THE Cork GAA Strategic Plan 2018-2020 was published this week and let's hope it’s another step forward in the progression of Gaelic games in Cork.
The document covers many areas but considering my background the greatest interest for me was the development squad to senior inter-county pathway.
A Strength and Conditioning Co-coordinator will be appointed in 2019 to oversee the overall athletic development of players in all teams in both football and hurling. This is a definite positive and I know it is something that has been in the pipeline for the last few years.
It's great that it is actually happening and will ensure Cork can maximize the return on the time and investment that is going into strength and conditioning at present.
Medical and physio costs can be reduced and the role can aid greatly to Cork's chances of All Ireland success in the coming years.
The winning of the game will always be dictated by the skills, tactical awareness, and decision-making. Never the less if you don’t have high levels of physical conditioning and the best players healthy and available for selection then you won’t have that chance to win.
In football, this is best typified by the running power of the top teams Dublin and Mayo in recent years while in hurling you have the impressive strength and power of All Ireland champions Galway. This increase in physical development or performance lays a platform to take the sports performance to a higher level.
Some other counties already have this type of person in place. The better-known people include Bryan Cullen, who is a High-Performance Manager with Dublin football, while Peter Donnelly holds a similar position in Tyrone.
The main focus and time is naturally spent with the senior teams but creating that official link between all squads will enable greater gains to be made at senior level as the players will have the correct movement and skills already in place.
Each player irrespective of age will be on a physical development pathway. It’s about deciding what physical qualities a player needs to compete at senior level, what exercises or drills are needed to develop these qualities and then creating a roadmap.
Too much changing in philosophies or approaches can stifle this development. For example, Olympic lifting exercises can be used to develop power in players and are commonly used in the training of elite athletes in many sports.
The incoming senior strength and conditioning coach may decide he wants to include Olympic lifting exercises in a program but if a senior player has never performed these exercises well then progress can be slow.
Ideally if Olympic lifts are going to be included in the Senior Strength and Conditioning programs then from development squad level right up to under U17 level the players will be exposed to these exercises and learn how to perform them correctly.
There have been some links between squads in recent times and I am sure lessons have been learned from this. Having a coordinator in place though can ensure it is streamlined better as one person now will have the responsibility to ensure things stay on track.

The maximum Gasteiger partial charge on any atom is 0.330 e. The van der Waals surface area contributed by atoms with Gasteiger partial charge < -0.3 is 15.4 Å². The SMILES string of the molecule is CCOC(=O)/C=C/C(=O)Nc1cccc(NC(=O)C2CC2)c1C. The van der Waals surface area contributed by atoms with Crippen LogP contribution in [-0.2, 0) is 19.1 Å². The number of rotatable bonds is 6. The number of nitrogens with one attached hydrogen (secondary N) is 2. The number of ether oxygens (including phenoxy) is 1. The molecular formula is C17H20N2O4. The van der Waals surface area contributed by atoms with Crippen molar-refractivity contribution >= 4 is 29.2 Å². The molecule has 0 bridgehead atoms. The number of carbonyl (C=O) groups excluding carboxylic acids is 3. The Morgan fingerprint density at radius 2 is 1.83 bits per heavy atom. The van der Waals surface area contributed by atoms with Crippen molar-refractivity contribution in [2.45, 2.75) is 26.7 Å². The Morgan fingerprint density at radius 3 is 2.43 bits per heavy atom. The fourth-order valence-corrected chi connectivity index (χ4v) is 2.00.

Cork is a big county with some players having long distances to travel to training. Ideally, with this coordinator in place, it would be possible to regionalise the strength and conditioning training. This would be more relevant at U17 or minor level as you will have more players working or in college at the adult inter-county grades.
For example, a player from west Cork could travel to Clonakilty while a player from north Cork may travel to Mallow to complete their training. Obviously, you will need a suitable venue and a strength and conditioning team in place, but it can be done. There would still be collective sessions and correctly so but a regional venue would reduce the amount of time spent travelling in cars.
This extra travelling over time can be detrimental to a player’s recovery and performance. It can create extra stress and mobility deficits, which can create greater risk of injury. The parents no doubt would welcome the shorter drive on occasions too.
The plan also highlighted the aim to create better links with both third and second level institutions regards the use of facilities. This could be taken a step further with the greater use of third level colleges research, knowledge, and expertise.
Many institutions would already have exercise physiologists and sports scientists in place with quality research being done in maximizing player performance, injury management, nutrition, and recovery.
This link with universities is common practice in Australian football and with professional soccer clubs in England. Some GAA teams would have sports scientists and with research presently taking place. Creating an official link could provide Cork though with massive benefits going forward.
Together with the upcoming new appointments at county board executive level, the strategic plan launch has created a positive vibe and hope for the future. It must be executed now.
The club team who have a nutritional program in place but only actually talk about it in one meeting at the start of the season don’t achieve a whole lot. Similarly, the team that only spend December and January in the gym will never have the strength and power when they really need it come championship in the summer.
Great commitment and investment is needed to ensure real progress is made.
CONTACT: @paudiekissane www.pkperformance.ie